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Important Changes Effective January 1, 2015 - Do They Affect You?

Important Changes Effective January 1, 2015 - Do They Affect You?

Over the last 5 years we have seen some significant changes to the way that lenders qualify borrowers applying for mortgages. Each change since 2008 has made the process of qualifying for a mortgage a bit more difficult.

As of January 1, 2015 existing unsecured debt payments will be calculated using 3% repayment on the balance regardless of the contractual amount. Those debts and their corresponding 3% payments ultimately determine how much of a mortgage you qualify for. The more outstanding debt you have the less of a mortgage you qualify for.

Previously, lenders accepted the contractual payments for unsecured debt despite it being lower than 3% of a balance.

Let's use an example of a $25,000 line of credit that has been used. At an interest rate of 6% the bank would only require a minimum 'interest only' monthly payment of approximately $125. Lenders previously qualified a mortgage based on the low minimum payments issued by the creditor

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New mortgage rules will require the more conservative use of 3% of the balance rather than interest only when qualifying you for a mortgage. The lenders underwriting practices now require a payment of $750/month (3% of the $25,000 debt you have) be used. This has a significant impact on qualifying ratios.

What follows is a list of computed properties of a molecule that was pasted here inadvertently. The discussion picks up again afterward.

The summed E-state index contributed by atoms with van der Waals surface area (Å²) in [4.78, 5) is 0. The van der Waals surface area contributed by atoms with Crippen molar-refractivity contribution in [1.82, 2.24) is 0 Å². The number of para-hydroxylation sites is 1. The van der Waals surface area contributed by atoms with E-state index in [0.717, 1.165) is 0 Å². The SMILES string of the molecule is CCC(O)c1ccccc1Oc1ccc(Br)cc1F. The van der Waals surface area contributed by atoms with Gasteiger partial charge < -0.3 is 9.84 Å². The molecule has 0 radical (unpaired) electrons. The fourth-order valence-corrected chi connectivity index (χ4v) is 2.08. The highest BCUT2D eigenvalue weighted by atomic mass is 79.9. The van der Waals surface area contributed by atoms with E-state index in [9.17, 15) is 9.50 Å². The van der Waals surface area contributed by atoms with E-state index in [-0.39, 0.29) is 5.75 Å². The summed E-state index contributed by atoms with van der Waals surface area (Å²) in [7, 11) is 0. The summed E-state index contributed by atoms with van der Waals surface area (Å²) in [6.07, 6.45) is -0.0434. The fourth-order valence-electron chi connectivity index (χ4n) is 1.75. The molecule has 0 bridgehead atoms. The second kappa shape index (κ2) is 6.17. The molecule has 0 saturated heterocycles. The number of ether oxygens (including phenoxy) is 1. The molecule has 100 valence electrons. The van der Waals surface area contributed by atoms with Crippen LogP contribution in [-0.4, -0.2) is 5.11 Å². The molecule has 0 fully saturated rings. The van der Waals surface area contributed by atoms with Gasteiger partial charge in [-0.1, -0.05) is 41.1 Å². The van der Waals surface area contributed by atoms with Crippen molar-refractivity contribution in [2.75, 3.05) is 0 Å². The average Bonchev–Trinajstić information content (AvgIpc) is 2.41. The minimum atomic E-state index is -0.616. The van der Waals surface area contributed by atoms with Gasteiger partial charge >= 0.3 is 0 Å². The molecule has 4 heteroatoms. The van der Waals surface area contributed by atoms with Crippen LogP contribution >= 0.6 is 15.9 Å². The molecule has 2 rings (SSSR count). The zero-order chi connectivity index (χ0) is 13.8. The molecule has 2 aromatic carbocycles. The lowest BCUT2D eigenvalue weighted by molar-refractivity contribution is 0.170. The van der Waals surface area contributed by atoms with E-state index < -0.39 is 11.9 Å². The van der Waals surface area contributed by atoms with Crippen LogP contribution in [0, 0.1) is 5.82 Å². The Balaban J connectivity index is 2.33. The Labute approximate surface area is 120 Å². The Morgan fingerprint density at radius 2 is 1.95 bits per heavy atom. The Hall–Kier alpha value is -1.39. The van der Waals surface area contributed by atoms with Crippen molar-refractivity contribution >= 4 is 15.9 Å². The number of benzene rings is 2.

As an example, if someone makes $65,000 a year and wants to buy a home, and let's say that the person only has one debt. That debt is a $25,000 line of credit that they used to help get them through university and the 'interest only' payment on that line of credit is just $125/month. Prior to the upcoming policy change, the client would qualify for a mortgage of approximately $325,000.

If we use the new policy of using 3% of the balance on the line of credit and add the payment of $750/month into their liabilities that means that they would go from qualifying for a mortgage of approx. $325,000 to $200,000. That is a pretty big difference of over $125,000 in mortgage amount.

Also, we must keep in mind that we are at 50 year lows on interest rates and lower rates mean you qualify for a higher mortgage than when interest rates increase.

If you would like to discuss your current situation, please do not hesitate to contact me directly.
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